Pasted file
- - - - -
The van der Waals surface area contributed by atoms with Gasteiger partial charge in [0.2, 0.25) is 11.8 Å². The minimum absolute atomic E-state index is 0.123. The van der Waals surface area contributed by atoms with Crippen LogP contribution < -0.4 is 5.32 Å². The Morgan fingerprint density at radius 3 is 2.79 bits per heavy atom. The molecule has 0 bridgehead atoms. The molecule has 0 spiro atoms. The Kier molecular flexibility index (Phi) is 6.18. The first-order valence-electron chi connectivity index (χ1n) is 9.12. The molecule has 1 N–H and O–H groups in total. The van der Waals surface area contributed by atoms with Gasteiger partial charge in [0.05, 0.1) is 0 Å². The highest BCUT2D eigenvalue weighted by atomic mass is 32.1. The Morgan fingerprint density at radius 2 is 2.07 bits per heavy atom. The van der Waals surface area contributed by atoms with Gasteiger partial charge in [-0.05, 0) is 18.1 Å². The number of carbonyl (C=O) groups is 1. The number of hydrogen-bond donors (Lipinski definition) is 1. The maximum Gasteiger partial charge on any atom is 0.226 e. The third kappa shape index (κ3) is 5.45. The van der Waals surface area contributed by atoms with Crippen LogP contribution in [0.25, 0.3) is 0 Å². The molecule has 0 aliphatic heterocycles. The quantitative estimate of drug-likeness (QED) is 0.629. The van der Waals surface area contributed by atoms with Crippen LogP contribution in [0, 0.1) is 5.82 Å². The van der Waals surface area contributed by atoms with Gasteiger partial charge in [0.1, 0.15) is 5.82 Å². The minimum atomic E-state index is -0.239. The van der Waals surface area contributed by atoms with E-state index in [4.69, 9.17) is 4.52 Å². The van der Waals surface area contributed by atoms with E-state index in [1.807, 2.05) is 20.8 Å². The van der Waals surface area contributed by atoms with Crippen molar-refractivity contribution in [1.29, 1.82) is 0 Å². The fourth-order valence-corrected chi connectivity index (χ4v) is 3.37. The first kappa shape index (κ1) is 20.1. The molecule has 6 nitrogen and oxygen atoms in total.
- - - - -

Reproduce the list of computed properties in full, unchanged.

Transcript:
The van der Waals surface area contributed by atoms with Gasteiger partial charge in [0.2, 0.25) is 11.8 Å². The minimum absolute atomic E-state index is 0.123. The van der Waals surface area contributed by atoms with Crippen LogP contribution < -0.4 is 5.32 Å². The Morgan fingerprint density at radius 3 is 2.79 bits per heavy atom. The molecule has 0 bridgehead atoms. The molecule has 0 spiro atoms. The Kier molecular flexibility index (Phi) is 6.18. The first-order valence-electron chi connectivity index (χ1n) is 9.12. The molecule has 1 N–H and O–H groups in total. The van der Waals surface area contributed by atoms with Gasteiger partial charge in [0.05, 0.1) is 0 Å². The highest BCUT2D eigenvalue weighted by atomic mass is 32.1. The Morgan fingerprint density at radius 2 is 2.07 bits per heavy atom. The van der Waals surface area contributed by atoms with Gasteiger partial charge in [-0.05, 0) is 18.1 Å². The number of carbonyl (C=O) groups is 1. The number of hydrogen-bond donors (Lipinski definition) is 1. The maximum Gasteiger partial charge on any atom is 0.226 e. The third kappa shape index (κ3) is 5.45. The van der Waals surface area contributed by atoms with Crippen LogP contribution in [0.25, 0.3) is 0 Å². The molecule has 0 aliphatic heterocycles. The quantitative estimate of drug-likeness (QED) is 0.629. The van der Waals surface area contributed by atoms with Crippen LogP contribution in [0, 0.1) is 5.82 Å². The van der Waals surface area contributed by atoms with Gasteiger partial charge in [0.1, 0.15) is 5.82 Å². The minimum atomic E-state index is -0.239. The van der Waals surface area contributed by atoms with E-state index in [4.69, 9.17) is 4.52 Å². The van der Waals surface area contributed by atoms with E-state index in [1.807, 2.05) is 20.8 Å². The van der Waals surface area contributed by atoms with Crippen molar-refractivity contribution in [1.29, 1.82) is 0 Å². The fourth-order valence-corrected chi connectivity index (χ4v) is 3.37. The first kappa shape index (κ1) is 20.1. The molecule has 6 nitrogen and oxygen atoms in total.